Residential Environment and Quality of Life Among Seriously Mentally Ill Residents of Board and Care Homes
Source: Community Mental Health Journal, Volume 38, Number 6, December 2002 , pp. 447-458(12)
Abstract:This study examined the relationship between residential environment of seriously mentally ill patients living in board and care homes and quality of life. Participants included 162 seriously mentally ill veteran patients living in 26 board and care homes in Los Angeles. Data from structured interviews were used to assess subjective quality of life (satisfaction with living situation and general well-being) and objective quality of life (social functioning and daily activities). Independent variables examined in multivariate analyses included individual socio-demographic and clinical characteristics, objective characteristics of the home, and subjective resident assessments of social climate within the home. Adjusting for individual characteristics, social climate was significantly and positively associated with both satisfaction with current living situation and with general well-being. Interpersonal conflict was negatively associated with general well-being. Number of beds within the home and median income in the neighborhood were significantly associated (positively and negatively, respectively) with social functioning outside the home. Living environment characteristics explained between 3 and 9% of the total variation in three of four quality of life measures, and 27% of the variation in the fourth, satisfaction with living situation. Satisfaction with living situation among seriously mentally ill residents of board and care homes may be enhanced by making the social climate more positive, and reducing conflict within the home. Social functioning outside of the home may be enhanced by placing patients into a home with more beds, and/or a home located in a lower income neighborhood.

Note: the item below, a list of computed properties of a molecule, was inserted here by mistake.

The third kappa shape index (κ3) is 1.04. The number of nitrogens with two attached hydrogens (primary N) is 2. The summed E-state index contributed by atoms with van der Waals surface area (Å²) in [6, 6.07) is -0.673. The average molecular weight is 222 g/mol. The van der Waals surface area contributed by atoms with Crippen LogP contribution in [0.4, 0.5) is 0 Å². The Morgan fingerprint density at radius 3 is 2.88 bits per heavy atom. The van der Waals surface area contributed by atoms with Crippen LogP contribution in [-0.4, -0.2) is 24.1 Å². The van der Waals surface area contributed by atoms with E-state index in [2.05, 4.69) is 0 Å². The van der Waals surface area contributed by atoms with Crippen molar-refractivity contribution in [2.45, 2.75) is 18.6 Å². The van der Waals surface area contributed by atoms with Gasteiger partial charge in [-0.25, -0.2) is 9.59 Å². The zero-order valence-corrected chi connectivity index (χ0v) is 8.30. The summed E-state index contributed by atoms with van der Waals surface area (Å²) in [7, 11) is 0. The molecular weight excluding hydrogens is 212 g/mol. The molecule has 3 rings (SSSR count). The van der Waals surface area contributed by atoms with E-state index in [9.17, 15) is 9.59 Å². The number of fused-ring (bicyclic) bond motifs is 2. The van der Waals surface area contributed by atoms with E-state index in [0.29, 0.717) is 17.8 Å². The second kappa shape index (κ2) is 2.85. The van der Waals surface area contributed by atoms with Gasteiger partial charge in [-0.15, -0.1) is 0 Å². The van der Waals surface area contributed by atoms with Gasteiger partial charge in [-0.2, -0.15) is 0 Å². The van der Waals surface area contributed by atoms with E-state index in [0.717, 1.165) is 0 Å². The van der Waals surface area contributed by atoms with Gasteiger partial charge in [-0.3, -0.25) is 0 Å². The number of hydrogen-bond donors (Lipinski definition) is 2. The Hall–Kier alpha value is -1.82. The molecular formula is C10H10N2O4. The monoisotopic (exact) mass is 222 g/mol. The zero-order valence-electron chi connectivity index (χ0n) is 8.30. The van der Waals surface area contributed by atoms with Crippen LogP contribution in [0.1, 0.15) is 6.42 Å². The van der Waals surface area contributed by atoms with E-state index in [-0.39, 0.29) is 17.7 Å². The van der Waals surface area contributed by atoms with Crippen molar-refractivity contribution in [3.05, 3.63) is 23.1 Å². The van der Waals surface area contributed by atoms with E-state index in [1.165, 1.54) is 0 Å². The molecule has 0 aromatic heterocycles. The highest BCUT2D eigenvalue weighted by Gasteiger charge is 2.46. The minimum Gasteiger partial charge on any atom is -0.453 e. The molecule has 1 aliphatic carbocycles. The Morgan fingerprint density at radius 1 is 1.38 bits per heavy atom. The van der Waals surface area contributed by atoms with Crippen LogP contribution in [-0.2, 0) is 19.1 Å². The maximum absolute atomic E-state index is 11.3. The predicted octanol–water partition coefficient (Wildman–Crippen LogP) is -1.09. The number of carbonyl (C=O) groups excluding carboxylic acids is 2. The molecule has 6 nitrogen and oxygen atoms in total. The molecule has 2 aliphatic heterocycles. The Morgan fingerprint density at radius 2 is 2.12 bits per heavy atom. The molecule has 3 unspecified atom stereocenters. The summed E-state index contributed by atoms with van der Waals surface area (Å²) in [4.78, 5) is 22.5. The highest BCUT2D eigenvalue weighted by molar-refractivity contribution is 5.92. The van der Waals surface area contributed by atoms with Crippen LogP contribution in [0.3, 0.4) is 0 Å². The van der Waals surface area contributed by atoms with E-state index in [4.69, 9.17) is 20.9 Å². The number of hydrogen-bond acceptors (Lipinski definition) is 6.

Document Type: Research Article
Affiliations: 1: Northeast Program Evaluation Center (182), VA CT Healthcare System, 950 Campbell Ave., West Haven, CT 06156; Alvin.Mares@med.va.gov 2: VISN 22 MIRECC. UCLA Department of Psychiatry and Biobehavioral Sciences 3: NEPEC. VA Greater Los Angeles Healthcare System 4: NEPEC. Yale University Departments of Psychiatry and Public Health
Publication date: December 1, 2002